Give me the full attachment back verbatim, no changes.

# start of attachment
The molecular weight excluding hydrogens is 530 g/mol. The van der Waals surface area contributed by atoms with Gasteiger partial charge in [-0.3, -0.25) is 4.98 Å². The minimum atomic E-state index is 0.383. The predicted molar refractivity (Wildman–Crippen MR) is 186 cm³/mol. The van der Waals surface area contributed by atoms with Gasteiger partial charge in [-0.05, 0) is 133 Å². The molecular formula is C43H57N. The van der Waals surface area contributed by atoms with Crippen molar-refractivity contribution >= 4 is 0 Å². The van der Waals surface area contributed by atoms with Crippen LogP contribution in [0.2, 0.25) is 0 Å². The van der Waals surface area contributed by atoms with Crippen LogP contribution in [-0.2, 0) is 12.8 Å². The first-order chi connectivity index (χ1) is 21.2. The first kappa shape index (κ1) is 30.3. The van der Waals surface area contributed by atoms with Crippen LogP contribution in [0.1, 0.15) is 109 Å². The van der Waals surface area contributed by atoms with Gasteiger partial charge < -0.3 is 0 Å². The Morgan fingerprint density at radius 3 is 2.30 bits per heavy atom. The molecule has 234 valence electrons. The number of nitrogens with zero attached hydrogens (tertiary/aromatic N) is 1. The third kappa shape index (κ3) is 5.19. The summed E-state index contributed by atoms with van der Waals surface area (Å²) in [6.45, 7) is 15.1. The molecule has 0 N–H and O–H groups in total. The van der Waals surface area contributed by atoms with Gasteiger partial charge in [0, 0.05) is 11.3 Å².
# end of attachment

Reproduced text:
The molecular weight excluding hydrogens is 530 g/mol. The van der Waals surface area contributed by atoms with Gasteiger partial charge in [-0.3, -0.25) is 4.98 Å². The minimum atomic E-state index is 0.383. The predicted molar refractivity (Wildman–Crippen MR) is 186 cm³/mol. The van der Waals surface area contributed by atoms with Gasteiger partial charge in [-0.05, 0) is 133 Å². The molecular formula is C43H57N. The van der Waals surface area contributed by atoms with Crippen molar-refractivity contribution >= 4 is 0 Å². The van der Waals surface area contributed by atoms with Crippen LogP contribution in [0.2, 0.25) is 0 Å². The van der Waals surface area contributed by atoms with Crippen LogP contribution in [-0.2, 0) is 12.8 Å². The first-order chi connectivity index (χ1) is 21.2. The first kappa shape index (κ1) is 30.3. The van der Waals surface area contributed by atoms with Crippen LogP contribution in [0.1, 0.15) is 109 Å². The van der Waals surface area contributed by atoms with Gasteiger partial charge < -0.3 is 0 Å². The Morgan fingerprint density at radius 3 is 2.30 bits per heavy atom. The molecule has 234 valence electrons. The number of nitrogens with zero attached hydrogens (tertiary/aromatic N) is 1. The third kappa shape index (κ3) is 5.19. The summed E-state index contributed by atoms with van der Waals surface area (Å²) in [6.45, 7) is 15.1. The molecule has 0 N–H and O–H groups in total. The van der Waals surface area contributed by atoms with Gasteiger partial charge in [0, 0.05) is 11.3 Å².